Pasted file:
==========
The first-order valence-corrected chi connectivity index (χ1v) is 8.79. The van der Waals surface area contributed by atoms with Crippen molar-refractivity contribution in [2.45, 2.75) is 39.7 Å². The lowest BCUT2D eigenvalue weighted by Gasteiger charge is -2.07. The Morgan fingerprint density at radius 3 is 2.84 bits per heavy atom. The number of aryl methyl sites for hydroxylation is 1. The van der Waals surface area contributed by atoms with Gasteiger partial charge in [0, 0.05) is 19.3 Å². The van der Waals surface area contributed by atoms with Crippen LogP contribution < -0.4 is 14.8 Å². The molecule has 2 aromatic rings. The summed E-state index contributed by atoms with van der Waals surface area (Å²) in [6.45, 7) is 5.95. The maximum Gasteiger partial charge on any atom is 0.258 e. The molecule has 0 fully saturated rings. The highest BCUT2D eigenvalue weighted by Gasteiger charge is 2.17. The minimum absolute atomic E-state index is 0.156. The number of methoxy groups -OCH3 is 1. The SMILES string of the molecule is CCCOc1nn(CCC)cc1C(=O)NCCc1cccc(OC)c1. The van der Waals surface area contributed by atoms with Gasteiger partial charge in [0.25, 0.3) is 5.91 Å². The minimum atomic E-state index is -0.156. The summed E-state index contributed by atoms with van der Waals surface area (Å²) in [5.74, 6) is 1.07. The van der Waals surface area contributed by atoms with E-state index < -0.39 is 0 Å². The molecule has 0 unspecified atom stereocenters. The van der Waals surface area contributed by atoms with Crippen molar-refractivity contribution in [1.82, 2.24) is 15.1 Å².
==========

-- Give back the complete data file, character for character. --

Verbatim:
The first-order valence-corrected chi connectivity index (χ1v) is 8.79. The van der Waals surface area contributed by atoms with Crippen molar-refractivity contribution in [2.45, 2.75) is 39.7 Å². The lowest BCUT2D eigenvalue weighted by Gasteiger charge is -2.07. The Morgan fingerprint density at radius 3 is 2.84 bits per heavy atom. The number of aryl methyl sites for hydroxylation is 1. The van der Waals surface area contributed by atoms with Gasteiger partial charge in [0, 0.05) is 19.3 Å². The van der Waals surface area contributed by atoms with Crippen LogP contribution < -0.4 is 14.8 Å². The molecule has 2 aromatic rings. The summed E-state index contributed by atoms with van der Waals surface area (Å²) in [6.45, 7) is 5.95. The maximum Gasteiger partial charge on any atom is 0.258 e. The molecule has 0 fully saturated rings. The highest BCUT2D eigenvalue weighted by Gasteiger charge is 2.17. The minimum absolute atomic E-state index is 0.156. The number of methoxy groups -OCH3 is 1. The SMILES string of the molecule is CCCOc1nn(CCC)cc1C(=O)NCCc1cccc(OC)c1. The van der Waals surface area contributed by atoms with Gasteiger partial charge in [0.25, 0.3) is 5.91 Å². The minimum atomic E-state index is -0.156. The summed E-state index contributed by atoms with van der Waals surface area (Å²) in [5.74, 6) is 1.07. The van der Waals surface area contributed by atoms with E-state index < -0.39 is 0 Å². The molecule has 0 unspecified atom stereocenters. The van der Waals surface area contributed by atoms with Crippen molar-refractivity contribution in [1.82, 2.24) is 15.1 Å².